On December 17, 1943, the Chinese Exclusion Repeal Act of 1943 -- aka the Magnuson Act -- is signed into law, permitting Chinese immigration for the first time since the Chinese Exclusion Act of 1882. It also allows Chinese people already in the United States to become citizens for the first time since the Naturalization Act of 1790. Democratic U.S. Representative (later senator) Warren G. Magnuson (1905-1989) of Washington state submits the bill. Throughout his 36-year career in Congress, Magnuson will champion improved relations with China, regardless of the political party in power.
Racist Policy Begins to Change
Chinese men by the thousands flocked to the United States in the 1850s and 1860s to seek gold during the gold rushes and to build sections of the transcontinental railroads. But the gold ran out, the transcontinental railroads were completed, and the long depression of the 1870s created massive unemployment, with Chinese people at the bottom of the economic ladder. Mobs drove the Chinese out of Seattle and Tacoma and anti-Chinese riots wracked Los Angeles and San Francisco. Through the ensuing decades, fear of Chinese immigrant "hordes" fueled racist immigration laws.
The Chinese Exclusion Repeal Act of 1943 was hardly revolutionary. "The repeal of this act was a decision almost wholly grounded in the exigencies of World War II, as Japanese propaganda made repeated reference to Chinese exclusion from the United States in order to weaken the ties between the United States and its ally, the Republic of China" (U.S. State Department).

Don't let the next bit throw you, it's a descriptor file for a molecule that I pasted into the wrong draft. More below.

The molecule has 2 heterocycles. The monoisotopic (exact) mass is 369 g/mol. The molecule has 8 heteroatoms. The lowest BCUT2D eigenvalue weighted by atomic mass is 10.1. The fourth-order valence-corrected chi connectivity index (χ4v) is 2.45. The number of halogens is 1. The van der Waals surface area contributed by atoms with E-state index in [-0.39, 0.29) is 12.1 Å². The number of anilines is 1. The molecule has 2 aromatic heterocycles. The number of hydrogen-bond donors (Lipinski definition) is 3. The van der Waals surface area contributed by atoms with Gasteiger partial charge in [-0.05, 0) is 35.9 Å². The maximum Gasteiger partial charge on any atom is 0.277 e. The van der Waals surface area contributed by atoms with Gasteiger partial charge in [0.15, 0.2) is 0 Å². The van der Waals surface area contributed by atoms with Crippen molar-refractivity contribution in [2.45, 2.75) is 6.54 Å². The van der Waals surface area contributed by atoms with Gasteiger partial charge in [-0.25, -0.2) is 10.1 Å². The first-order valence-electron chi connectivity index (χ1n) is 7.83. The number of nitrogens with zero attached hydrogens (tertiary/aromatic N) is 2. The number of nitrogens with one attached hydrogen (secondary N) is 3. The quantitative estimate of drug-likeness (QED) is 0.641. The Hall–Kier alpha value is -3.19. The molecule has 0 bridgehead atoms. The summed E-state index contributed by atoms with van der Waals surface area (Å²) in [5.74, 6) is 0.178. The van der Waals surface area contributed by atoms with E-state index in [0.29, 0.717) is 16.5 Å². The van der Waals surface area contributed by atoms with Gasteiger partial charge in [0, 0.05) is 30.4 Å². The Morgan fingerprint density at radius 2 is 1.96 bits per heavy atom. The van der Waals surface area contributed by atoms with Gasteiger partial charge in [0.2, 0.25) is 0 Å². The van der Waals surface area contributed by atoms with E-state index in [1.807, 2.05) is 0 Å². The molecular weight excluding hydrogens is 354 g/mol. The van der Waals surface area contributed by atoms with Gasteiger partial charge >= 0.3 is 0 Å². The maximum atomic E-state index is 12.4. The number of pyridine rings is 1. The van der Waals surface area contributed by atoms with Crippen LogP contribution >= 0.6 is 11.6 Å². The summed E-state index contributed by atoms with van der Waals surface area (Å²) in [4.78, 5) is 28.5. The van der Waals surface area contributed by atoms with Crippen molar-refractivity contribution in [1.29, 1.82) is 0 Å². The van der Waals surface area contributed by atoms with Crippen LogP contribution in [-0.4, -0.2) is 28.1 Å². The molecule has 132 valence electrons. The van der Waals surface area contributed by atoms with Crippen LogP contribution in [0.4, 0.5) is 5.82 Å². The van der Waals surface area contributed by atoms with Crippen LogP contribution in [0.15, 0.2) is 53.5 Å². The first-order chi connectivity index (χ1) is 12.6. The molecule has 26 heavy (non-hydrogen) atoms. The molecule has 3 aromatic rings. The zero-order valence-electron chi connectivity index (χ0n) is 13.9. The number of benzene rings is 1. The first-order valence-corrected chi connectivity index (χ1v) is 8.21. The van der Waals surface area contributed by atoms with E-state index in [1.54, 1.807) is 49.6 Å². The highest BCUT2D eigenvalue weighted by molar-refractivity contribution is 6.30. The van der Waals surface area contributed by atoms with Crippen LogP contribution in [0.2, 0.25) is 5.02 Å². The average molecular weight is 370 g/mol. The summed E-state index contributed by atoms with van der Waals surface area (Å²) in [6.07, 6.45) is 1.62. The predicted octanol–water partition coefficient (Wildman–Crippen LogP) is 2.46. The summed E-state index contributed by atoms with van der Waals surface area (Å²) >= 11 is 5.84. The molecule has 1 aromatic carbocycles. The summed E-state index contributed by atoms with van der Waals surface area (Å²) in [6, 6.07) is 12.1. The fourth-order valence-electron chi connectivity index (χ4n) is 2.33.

The repeal act only allowed 105 Chinese people into the country, a quota determined by the Immigration Act of 1924 -- the latest of several revisions to the original 1882 Exclusion Act, all of which tightened strictures against Chinese immigration. And the Immigration Act of 1924 also had a catch 22. It said that aliens ineligible for citizenship -- which included Chinese people -- were barred from entering the country.
Nevertheless, the 1943 measure portended change. "Although it was only a small step toward an ethnically egalitarian immigration and naturalization policy, it can now be seen that the repeal of Chinese exclusion was the hinge on which the nearly closed golden door of immigration began to swing open again" (Daniels). The repeal act also opened the door in 1946 to legislation admitting Filipino and Indian immigrants, this time designed to improve relations with The Philippines and India.
This immigration system remained in place until the Immigration and Nationality Act of 1965, which abolished the national-origin quotas established by the Immigration Act of 1924. The Nationality Act became law on July 1, 1968, and did trigger a rise in immigration, especially from Asia.